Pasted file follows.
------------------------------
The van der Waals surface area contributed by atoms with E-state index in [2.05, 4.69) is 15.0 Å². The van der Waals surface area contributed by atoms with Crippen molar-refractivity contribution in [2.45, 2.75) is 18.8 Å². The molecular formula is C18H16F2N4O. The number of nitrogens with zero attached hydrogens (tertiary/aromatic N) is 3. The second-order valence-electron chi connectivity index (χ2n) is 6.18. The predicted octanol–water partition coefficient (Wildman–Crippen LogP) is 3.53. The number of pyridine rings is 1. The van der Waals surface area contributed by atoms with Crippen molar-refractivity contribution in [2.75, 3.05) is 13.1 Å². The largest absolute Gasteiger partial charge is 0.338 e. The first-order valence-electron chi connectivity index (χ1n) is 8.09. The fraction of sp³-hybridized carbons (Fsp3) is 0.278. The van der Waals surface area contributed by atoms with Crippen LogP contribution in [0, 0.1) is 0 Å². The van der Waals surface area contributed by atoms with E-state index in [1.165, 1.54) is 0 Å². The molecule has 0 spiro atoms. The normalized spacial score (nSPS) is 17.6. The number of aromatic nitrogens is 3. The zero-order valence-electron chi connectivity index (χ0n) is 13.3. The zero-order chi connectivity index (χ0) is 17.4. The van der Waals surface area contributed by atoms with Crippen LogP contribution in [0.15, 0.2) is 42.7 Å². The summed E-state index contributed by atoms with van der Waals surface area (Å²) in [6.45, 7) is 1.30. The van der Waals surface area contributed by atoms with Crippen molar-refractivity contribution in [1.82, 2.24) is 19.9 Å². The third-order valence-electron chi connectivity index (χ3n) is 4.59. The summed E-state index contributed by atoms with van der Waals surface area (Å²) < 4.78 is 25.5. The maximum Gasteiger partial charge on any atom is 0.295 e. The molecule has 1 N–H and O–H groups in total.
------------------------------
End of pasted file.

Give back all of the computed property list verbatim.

The van der Waals surface area contributed by atoms with E-state index in [2.05, 4.69) is 15.0 Å². The van der Waals surface area contributed by atoms with Crippen molar-refractivity contribution in [2.45, 2.75) is 18.8 Å². The molecular formula is C18H16F2N4O. The number of nitrogens with zero attached hydrogens (tertiary/aromatic N) is 3. The second-order valence-electron chi connectivity index (χ2n) is 6.18. The predicted octanol–water partition coefficient (Wildman–Crippen LogP) is 3.53. The number of pyridine rings is 1. The van der Waals surface area contributed by atoms with Crippen molar-refractivity contribution in [2.75, 3.05) is 13.1 Å². The largest absolute Gasteiger partial charge is 0.338 e. The first-order valence-electron chi connectivity index (χ1n) is 8.09. The fraction of sp³-hybridized carbons (Fsp3) is 0.278. The van der Waals surface area contributed by atoms with Crippen LogP contribution in [0, 0.1) is 0 Å². The van der Waals surface area contributed by atoms with E-state index in [1.165, 1.54) is 0 Å². The molecule has 0 spiro atoms. The normalized spacial score (nSPS) is 17.6. The number of aromatic nitrogens is 3. The zero-order valence-electron chi connectivity index (χ0n) is 13.3. The zero-order chi connectivity index (χ0) is 17.4. The van der Waals surface area contributed by atoms with Crippen LogP contribution in [0.15, 0.2) is 42.7 Å². The summed E-state index contributed by atoms with van der Waals surface area (Å²) in [6.45, 7) is 1.30. The van der Waals surface area contributed by atoms with Crippen molar-refractivity contribution in [1.82, 2.24) is 19.9 Å². The third-order valence-electron chi connectivity index (χ3n) is 4.59. The summed E-state index contributed by atoms with van der Waals surface area (Å²) < 4.78 is 25.5. The maximum Gasteiger partial charge on any atom is 0.295 e. The molecule has 1 N–H and O–H groups in total.